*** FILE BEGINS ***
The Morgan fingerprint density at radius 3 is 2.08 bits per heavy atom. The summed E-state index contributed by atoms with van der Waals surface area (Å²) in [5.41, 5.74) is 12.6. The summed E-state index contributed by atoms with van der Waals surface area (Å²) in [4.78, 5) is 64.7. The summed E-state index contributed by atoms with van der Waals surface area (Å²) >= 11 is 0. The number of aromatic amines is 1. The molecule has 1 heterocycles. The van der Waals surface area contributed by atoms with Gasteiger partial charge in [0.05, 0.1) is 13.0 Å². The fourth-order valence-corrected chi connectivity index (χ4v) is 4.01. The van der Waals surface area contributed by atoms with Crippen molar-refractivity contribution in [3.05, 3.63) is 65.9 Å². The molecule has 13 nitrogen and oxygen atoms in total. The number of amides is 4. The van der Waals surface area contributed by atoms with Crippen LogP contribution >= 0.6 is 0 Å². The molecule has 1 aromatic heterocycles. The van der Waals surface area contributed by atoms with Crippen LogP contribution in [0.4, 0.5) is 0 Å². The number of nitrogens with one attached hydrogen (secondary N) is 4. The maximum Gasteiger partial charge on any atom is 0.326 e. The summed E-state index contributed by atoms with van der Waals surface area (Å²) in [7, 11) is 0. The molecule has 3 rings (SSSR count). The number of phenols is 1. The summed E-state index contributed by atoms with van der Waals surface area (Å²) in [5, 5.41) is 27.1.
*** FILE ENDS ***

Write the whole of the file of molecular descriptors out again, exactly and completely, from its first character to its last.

The Morgan fingerprint density at radius 3 is 2.08 bits per heavy atom. The summed E-state index contributed by atoms with van der Waals surface area (Å²) in [5.41, 5.74) is 12.6. The summed E-state index contributed by atoms with van der Waals surface area (Å²) in [4.78, 5) is 64.7. The summed E-state index contributed by atoms with van der Waals surface area (Å²) >= 11 is 0. The number of aromatic amines is 1. The molecule has 1 heterocycles. The van der Waals surface area contributed by atoms with Gasteiger partial charge in [0.05, 0.1) is 13.0 Å². The fourth-order valence-corrected chi connectivity index (χ4v) is 4.01. The van der Waals surface area contributed by atoms with Crippen molar-refractivity contribution in [3.05, 3.63) is 65.9 Å². The molecule has 13 nitrogen and oxygen atoms in total. The number of amides is 4. The van der Waals surface area contributed by atoms with Crippen LogP contribution >= 0.6 is 0 Å². The molecule has 1 aromatic heterocycles. The van der Waals surface area contributed by atoms with Crippen LogP contribution in [0.4, 0.5) is 0 Å². The number of nitrogens with one attached hydrogen (secondary N) is 4. The maximum Gasteiger partial charge on any atom is 0.326 e. The summed E-state index contributed by atoms with van der Waals surface area (Å²) in [7, 11) is 0. The molecule has 3 rings (SSSR count). The number of phenols is 1. The summed E-state index contributed by atoms with van der Waals surface area (Å²) in [5, 5.41) is 27.1.